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    Constitutional Politics

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    Declaration of Independence, the Constitution, and the Bill of Rights were written, these documents still continue to shape American political culture. The Constitution seems to be the most powerful of American historical documents, giving rise to a constitutional politics in which every aspect of the document plays a vital role. The most heated political debates are often over the constitutionality, or lack thereof, concerning the issue in question. Differing interpretations of the Constitution allow for

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    A constitutional right?

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    A constitutional Right? Carl T Bogus, the author of a 1992 article, “ The Strong Case for Gun Control”, explains to the reader of the importance and relevance of tougher and more strict gun control laws in local governments today. Bogus begins by telling of the recent rise in school shootings and violent crimes in the united states. He explains that in 1998, more than four thousand children were killed by guns, and it took a string of school related shootings to bring that fact to the attention

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    constitutional law

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    Constitutional Law Marbury v. Madison Marbury v. Madison, one of the first Supreme Court cases asserting the power of judicial review, is an effective argument for this power; however, it lacks direct textual basis for the decision. Marshall managed to get away with this deficiency because of the silence on many issues and the vague wording of the Constitution. During the early testing period when few precedents existed, there was much debate about fundamental issues concerning what was intended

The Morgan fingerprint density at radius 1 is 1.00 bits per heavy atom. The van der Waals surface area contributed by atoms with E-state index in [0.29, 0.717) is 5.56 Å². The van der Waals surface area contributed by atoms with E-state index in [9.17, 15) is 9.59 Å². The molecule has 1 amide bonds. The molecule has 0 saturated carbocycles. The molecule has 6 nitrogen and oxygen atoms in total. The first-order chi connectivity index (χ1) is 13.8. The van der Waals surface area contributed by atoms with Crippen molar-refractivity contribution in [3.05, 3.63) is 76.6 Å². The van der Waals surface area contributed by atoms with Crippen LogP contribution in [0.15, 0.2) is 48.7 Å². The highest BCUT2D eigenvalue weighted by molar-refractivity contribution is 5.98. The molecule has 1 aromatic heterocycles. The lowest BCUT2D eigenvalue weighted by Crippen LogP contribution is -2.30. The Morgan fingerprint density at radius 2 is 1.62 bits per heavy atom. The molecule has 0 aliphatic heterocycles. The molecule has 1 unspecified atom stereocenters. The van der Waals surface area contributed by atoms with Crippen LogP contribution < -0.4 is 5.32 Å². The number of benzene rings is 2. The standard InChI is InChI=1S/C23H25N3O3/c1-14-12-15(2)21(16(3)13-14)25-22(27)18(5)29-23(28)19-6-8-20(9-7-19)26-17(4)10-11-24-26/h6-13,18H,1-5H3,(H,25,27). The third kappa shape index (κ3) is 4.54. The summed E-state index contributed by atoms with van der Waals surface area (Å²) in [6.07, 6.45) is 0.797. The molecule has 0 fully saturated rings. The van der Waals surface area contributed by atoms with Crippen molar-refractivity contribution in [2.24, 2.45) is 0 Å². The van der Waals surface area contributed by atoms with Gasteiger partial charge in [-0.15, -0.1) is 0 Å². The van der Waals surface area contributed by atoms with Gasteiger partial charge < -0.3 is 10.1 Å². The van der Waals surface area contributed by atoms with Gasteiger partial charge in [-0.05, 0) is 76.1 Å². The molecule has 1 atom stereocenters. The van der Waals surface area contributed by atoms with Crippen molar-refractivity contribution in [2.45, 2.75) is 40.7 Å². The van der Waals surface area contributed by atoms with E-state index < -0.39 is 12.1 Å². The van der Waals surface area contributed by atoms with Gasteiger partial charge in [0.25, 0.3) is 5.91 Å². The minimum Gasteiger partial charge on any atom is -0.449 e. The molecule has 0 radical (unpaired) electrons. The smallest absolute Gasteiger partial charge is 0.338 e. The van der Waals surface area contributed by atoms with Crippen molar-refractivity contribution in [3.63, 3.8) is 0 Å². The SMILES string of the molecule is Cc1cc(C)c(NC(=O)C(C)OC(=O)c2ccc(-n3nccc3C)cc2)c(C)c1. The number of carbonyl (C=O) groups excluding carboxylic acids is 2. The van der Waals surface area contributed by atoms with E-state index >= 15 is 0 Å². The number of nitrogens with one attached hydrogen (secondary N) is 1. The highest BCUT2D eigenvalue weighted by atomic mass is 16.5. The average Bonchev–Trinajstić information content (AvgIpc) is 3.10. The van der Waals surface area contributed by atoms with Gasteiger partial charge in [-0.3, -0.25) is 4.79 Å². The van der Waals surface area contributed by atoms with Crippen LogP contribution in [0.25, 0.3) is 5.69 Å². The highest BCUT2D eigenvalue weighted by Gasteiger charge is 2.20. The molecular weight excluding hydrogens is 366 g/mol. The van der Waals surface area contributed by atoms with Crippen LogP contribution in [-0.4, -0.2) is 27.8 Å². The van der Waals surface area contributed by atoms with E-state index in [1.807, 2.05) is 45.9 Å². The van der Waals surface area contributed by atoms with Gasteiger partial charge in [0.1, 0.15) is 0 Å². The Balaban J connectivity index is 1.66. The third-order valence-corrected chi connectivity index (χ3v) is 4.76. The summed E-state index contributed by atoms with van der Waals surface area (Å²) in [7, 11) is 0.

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    Constitutional Analysis

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    Freedom, or Order? "The Articles of Confederation were more democratic than the Constitution of the United States." True, the loose confederation of states underneath the Articles of Confederation were more democratic than the Constitution itself, but could that comparison really be considered bad? When examining such a statement, one must consider what values are important in government; freedom or order. Too much freedom creates anarchy, whereas too much order symbolizes a tyranny. So re-examining

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    Constitutional Arguments

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    Government Paper One When the Constitution was written two factions developed during the ratification process. The Federalist's were staunch supporters of the Constitution as it was. The Anti-federalists wanted the Constitution to contain stronger restrictions on the National government and wanted a Bill of Rights added. In thinking about this paper I tried to decided what I side I would have fallen on during the Constitution debates. After some thought, I came to the conclusion that I would have